A teenage girl has launched a petition calling for more women to be represented in A-Level music exams after an exam board failed to feature a single female composer among all its set works.
Following her involvement in a programme exploring gender inequality 17-year-old Jessy McCabe discovered there were no women amongst the 63 composers featured on the Edexcel A-level music syllabus, which covers a range of musical genres and eras, and none on the exam board’s proposed syllabus for next year.
The music student wrote to Edexcel pointing out the exam board was failing its own claim that its course aims to enable students to “engage in, and extend the appreciation of the diverse and dynamic heritage of music, promoting spiritual and cultural development”.
However, Edexcel’s Head of Music replied saying: “Given that female composers were not prominent in the Western Classical tradition (or others for that matter), there would be very few female composers that could be included [in the A-Level specification]”.
Ms McCabe said that was not true and she has now written an open letter to Mark Anderson, the Chief Executive of Edexcel’s parent company Pearson, demanding change.
The teenager wrote: “[Earlier this year] BBC Radio 3 managed to do a whole day of programming of female composers to honour International Women’s Day. Surely, if BBC Radio 3 can play music composed by women for a whole day, Edexcel could select at least one to be a part of the syllabus alongside the likes of Holborne, Haydn and Howlin’ Wolf?
“This has got to change. How can we expect girls to aspire to be composers and musicians if they don’t have the opportunity to learn of any role models? How can we accept that the UK's largest awarding body doesn't adequately acknowledge the work of female musicians? Why are we limiting diversity in a subject which thrives on its astounding breadth?”
The row comes as the number of A-level music entries dropped this year by more than seven per cent. More than 1,200 people have signed the petition so far, including the composer and academic Lauren Redhead.
She wrote: “As a music lecturer in [Higher Education] I frequently observe that students know little of large bodies of music and make assumptions such as the one in the Edexcel response that women have not been involved in Western Art Music as composers. More representative syllabi are needed to give students a rounded education.”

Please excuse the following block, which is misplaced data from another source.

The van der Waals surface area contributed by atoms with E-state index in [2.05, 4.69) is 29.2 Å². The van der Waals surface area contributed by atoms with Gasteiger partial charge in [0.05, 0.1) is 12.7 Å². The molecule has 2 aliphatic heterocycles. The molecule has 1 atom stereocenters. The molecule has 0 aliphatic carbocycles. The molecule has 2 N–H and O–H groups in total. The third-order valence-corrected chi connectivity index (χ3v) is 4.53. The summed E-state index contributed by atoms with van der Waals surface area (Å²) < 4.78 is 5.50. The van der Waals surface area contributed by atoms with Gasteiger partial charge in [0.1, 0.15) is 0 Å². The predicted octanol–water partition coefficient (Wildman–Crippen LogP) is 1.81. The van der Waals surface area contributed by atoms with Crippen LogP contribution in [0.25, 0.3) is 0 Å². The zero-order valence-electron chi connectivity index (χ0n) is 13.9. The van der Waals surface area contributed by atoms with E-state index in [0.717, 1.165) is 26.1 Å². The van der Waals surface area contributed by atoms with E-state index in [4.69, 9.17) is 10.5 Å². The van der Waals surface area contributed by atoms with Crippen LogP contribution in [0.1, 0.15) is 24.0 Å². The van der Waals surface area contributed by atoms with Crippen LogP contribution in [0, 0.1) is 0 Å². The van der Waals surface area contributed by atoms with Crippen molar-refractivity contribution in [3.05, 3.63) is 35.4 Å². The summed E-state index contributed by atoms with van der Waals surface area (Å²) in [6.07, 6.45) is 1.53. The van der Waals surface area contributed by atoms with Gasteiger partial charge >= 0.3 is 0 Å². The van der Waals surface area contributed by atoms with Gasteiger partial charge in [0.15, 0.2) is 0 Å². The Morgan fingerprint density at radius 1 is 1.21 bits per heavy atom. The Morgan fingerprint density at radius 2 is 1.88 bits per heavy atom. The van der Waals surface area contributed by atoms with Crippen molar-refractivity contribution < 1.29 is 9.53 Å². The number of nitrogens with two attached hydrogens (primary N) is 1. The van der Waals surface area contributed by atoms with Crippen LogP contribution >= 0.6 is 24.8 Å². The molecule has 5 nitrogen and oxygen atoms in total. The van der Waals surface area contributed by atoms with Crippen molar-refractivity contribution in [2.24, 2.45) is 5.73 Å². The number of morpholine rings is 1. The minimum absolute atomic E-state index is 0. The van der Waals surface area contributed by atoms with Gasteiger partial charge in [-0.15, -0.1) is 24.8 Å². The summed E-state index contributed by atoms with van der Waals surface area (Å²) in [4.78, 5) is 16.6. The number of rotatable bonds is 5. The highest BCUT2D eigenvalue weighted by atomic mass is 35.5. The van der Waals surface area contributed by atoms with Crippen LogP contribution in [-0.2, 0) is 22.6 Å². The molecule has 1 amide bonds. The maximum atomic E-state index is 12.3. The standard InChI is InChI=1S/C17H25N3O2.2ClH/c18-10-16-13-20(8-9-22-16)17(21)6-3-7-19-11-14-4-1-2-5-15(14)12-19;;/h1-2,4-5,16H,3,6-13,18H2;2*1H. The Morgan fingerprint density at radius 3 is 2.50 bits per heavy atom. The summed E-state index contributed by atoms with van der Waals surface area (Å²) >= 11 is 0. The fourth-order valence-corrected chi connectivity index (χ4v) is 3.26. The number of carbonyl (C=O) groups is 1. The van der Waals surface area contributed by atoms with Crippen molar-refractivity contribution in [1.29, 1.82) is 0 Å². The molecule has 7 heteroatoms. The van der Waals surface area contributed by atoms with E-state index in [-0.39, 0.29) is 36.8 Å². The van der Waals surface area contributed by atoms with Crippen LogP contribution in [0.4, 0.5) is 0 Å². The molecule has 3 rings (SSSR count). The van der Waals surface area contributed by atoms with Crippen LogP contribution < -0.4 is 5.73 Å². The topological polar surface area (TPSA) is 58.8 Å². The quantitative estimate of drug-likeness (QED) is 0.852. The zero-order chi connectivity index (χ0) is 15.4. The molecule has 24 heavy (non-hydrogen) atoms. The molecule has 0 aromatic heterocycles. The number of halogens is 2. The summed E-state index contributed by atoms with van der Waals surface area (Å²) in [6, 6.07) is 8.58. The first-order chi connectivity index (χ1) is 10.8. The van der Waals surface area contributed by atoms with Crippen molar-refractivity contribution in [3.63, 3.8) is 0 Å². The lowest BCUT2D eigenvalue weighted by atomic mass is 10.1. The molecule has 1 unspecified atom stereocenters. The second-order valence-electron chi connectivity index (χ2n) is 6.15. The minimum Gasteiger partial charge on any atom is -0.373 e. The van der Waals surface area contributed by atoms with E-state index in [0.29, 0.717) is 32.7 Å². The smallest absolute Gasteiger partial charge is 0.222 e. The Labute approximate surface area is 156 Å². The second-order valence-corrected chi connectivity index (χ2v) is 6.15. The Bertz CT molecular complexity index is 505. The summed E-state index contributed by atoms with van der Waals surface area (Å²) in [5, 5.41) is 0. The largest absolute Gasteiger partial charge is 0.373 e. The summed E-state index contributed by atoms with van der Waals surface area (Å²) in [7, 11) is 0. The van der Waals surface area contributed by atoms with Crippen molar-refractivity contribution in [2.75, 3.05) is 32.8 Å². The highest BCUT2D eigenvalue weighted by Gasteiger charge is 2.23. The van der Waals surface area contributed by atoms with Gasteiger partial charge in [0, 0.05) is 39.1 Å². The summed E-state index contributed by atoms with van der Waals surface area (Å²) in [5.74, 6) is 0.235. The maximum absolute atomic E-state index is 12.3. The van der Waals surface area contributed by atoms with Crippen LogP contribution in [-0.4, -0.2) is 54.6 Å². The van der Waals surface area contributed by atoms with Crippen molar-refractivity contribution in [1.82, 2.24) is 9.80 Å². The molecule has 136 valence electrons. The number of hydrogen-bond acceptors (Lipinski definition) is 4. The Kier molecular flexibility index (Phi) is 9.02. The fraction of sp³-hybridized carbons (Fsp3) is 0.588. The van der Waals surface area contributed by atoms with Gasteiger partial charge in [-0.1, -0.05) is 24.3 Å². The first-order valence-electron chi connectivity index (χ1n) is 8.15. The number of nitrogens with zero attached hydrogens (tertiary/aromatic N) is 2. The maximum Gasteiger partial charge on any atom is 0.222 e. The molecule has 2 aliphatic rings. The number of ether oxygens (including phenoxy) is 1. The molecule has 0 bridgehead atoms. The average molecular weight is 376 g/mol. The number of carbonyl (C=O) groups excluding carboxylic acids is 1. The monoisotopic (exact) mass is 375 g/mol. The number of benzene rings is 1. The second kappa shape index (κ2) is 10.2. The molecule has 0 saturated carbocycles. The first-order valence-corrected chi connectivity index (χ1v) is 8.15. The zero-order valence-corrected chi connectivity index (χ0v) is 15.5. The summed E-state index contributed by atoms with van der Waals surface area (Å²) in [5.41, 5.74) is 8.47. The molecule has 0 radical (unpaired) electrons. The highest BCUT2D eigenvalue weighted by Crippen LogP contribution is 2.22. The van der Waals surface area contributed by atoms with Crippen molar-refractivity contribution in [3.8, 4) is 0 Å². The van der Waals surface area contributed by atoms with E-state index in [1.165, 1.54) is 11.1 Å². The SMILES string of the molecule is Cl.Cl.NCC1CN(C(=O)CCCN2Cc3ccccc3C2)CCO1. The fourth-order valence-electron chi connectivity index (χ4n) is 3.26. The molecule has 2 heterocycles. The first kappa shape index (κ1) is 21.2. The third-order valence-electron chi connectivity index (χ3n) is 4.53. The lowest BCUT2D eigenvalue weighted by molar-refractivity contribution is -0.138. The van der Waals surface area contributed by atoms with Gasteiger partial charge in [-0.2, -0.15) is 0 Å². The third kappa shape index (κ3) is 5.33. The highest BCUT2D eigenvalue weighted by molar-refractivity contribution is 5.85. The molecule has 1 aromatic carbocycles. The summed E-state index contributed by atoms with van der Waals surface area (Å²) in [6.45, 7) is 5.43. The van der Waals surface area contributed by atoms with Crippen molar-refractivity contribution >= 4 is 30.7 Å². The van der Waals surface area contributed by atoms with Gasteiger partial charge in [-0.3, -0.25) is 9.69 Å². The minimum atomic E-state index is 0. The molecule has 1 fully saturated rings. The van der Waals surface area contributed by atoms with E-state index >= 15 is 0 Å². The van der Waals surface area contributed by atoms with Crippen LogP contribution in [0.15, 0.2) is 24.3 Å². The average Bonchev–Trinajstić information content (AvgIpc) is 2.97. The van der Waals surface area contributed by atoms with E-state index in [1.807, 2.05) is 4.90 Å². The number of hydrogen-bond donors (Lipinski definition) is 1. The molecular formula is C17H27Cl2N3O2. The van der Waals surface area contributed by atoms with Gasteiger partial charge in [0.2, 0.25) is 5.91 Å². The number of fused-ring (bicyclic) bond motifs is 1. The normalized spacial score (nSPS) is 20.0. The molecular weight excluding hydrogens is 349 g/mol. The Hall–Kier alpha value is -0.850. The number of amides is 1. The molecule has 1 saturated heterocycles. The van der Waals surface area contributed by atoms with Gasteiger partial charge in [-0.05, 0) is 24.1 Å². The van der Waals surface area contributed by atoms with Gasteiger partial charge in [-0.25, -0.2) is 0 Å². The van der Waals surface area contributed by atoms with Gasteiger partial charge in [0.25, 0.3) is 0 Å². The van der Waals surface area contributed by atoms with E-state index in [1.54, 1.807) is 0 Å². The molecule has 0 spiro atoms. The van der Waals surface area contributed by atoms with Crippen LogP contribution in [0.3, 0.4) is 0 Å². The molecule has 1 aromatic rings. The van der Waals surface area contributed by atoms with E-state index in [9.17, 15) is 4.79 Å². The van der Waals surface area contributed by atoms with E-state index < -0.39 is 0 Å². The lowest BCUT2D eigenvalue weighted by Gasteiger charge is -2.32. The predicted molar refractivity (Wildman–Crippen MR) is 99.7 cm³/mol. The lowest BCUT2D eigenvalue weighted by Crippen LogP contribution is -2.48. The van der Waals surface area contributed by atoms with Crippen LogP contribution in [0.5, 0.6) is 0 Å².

Leading UK pianist Susan Tomes, the first woman to study music at King’s College, Cambridge, told the i: “I felt rather sad, because it is such a complicated subject. I feel very sympathetic to Jessy's cause, and yet I also feel there is no point in jettisoning, say, Brahms and replacing him with Clara Schumann, or getting rid of Mendelssohn and replacing him with his sister Fanny.
“In many years of performing, I have only played a handful of works by women composers and quite a large proportion of those were by the admirable Judith Weir, who has written several works for me and my chamber groups. Women composers should definitely be represented on the syllabus, but students should be encouraged to understand that women have always been at a disadvantage because of society's attitude towards them and the 'proper use of their time'.”
A spokesperson for Pearson said: "We do think it's right to encourage study of the broadest range of composers and performers, whether male or female. We are going to consider how we can best showcase great male and female musicians through our revised A-level which will begin to be taught in Autumn 2016.
"Jessy McCabe is right to raise this issue and we will be writing to her with more detail as we develop the support materials for our new A level syllabus in more detail."
Fanny Mendelssohn, 1805-47, a German pianist and composer, the sister of the composer Felix Mendelssohn, composed over 460 pieces of music
Judith Weir, 1954-, British composer and Master of the Queen’s Music, has achieved international recognition for her orchestral and chamber works, Weir is best known for her operas and theatrical works.
Nadia Boulanger, 1887-1979, French composer, conductor and teacher, taught many of the leading composers and musicians of the 20th century as well as leading living composers and musicians. She also performed as a pianist and organist.
Sofia Gubaidulina, 1931-, Russian composer, described one of three major Moscow composers of the post-Shostakovich era.